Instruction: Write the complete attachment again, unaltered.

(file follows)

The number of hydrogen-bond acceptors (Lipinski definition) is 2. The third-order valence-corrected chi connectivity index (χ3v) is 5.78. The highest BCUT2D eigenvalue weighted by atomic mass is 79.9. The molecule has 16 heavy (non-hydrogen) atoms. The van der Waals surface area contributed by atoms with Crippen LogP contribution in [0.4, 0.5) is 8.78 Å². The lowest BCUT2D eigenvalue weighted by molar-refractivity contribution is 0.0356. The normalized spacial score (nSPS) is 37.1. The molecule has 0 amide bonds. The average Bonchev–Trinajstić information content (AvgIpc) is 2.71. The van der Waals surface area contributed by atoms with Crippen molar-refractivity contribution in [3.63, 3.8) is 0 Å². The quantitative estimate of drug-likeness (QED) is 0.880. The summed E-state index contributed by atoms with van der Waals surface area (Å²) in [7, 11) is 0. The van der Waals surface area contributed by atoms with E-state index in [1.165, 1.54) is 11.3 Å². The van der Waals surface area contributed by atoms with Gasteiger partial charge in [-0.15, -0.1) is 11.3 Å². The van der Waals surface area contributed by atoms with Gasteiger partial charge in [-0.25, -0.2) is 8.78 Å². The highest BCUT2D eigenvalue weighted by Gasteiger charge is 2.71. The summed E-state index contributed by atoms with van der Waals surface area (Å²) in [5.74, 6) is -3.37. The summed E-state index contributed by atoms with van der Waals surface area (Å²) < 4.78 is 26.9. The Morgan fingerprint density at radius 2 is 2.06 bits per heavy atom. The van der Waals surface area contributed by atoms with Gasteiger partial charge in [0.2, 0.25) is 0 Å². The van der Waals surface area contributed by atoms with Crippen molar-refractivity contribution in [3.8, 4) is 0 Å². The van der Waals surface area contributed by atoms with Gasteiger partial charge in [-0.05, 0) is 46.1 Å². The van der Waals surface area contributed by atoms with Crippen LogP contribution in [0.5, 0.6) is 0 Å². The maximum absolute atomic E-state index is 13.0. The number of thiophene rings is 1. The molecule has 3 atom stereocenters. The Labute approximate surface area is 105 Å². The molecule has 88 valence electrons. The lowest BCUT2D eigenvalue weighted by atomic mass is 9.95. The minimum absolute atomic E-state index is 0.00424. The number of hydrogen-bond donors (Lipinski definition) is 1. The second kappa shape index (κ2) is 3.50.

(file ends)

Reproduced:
The number of hydrogen-bond acceptors (Lipinski definition) is 2. The third-order valence-corrected chi connectivity index (χ3v) is 5.78. The highest BCUT2D eigenvalue weighted by atomic mass is 79.9. The molecule has 16 heavy (non-hydrogen) atoms. The van der Waals surface area contributed by atoms with Crippen LogP contribution in [0.4, 0.5) is 8.78 Å². The lowest BCUT2D eigenvalue weighted by molar-refractivity contribution is 0.0356. The normalized spacial score (nSPS) is 37.1. The molecule has 0 amide bonds. The average Bonchev–Trinajstić information content (AvgIpc) is 2.71. The van der Waals surface area contributed by atoms with Crippen molar-refractivity contribution in [3.63, 3.8) is 0 Å². The quantitative estimate of drug-likeness (QED) is 0.880. The summed E-state index contributed by atoms with van der Waals surface area (Å²) in [7, 11) is 0. The van der Waals surface area contributed by atoms with E-state index in [1.165, 1.54) is 11.3 Å². The van der Waals surface area contributed by atoms with Gasteiger partial charge in [-0.15, -0.1) is 11.3 Å². The van der Waals surface area contributed by atoms with Gasteiger partial charge in [-0.25, -0.2) is 8.78 Å². The highest BCUT2D eigenvalue weighted by Gasteiger charge is 2.71. The summed E-state index contributed by atoms with van der Waals surface area (Å²) in [5.74, 6) is -3.37. The summed E-state index contributed by atoms with van der Waals surface area (Å²) < 4.78 is 26.9. The Morgan fingerprint density at radius 2 is 2.06 bits per heavy atom. The van der Waals surface area contributed by atoms with Gasteiger partial charge in [0.2, 0.25) is 0 Å². The van der Waals surface area contributed by atoms with Crippen molar-refractivity contribution in [3.8, 4) is 0 Å². The van der Waals surface area contributed by atoms with Gasteiger partial charge in [-0.05, 0) is 46.1 Å². The van der Waals surface area contributed by atoms with Crippen LogP contribution in [0.5, 0.6) is 0 Å². The maximum absolute atomic E-state index is 13.0. The number of thiophene rings is 1. The molecule has 3 atom stereocenters. The Labute approximate surface area is 105 Å². The molecule has 88 valence electrons. The lowest BCUT2D eigenvalue weighted by atomic mass is 9.95. The minimum absolute atomic E-state index is 0.00424. The number of hydrogen-bond donors (Lipinski definition) is 1. The second kappa shape index (κ2) is 3.50.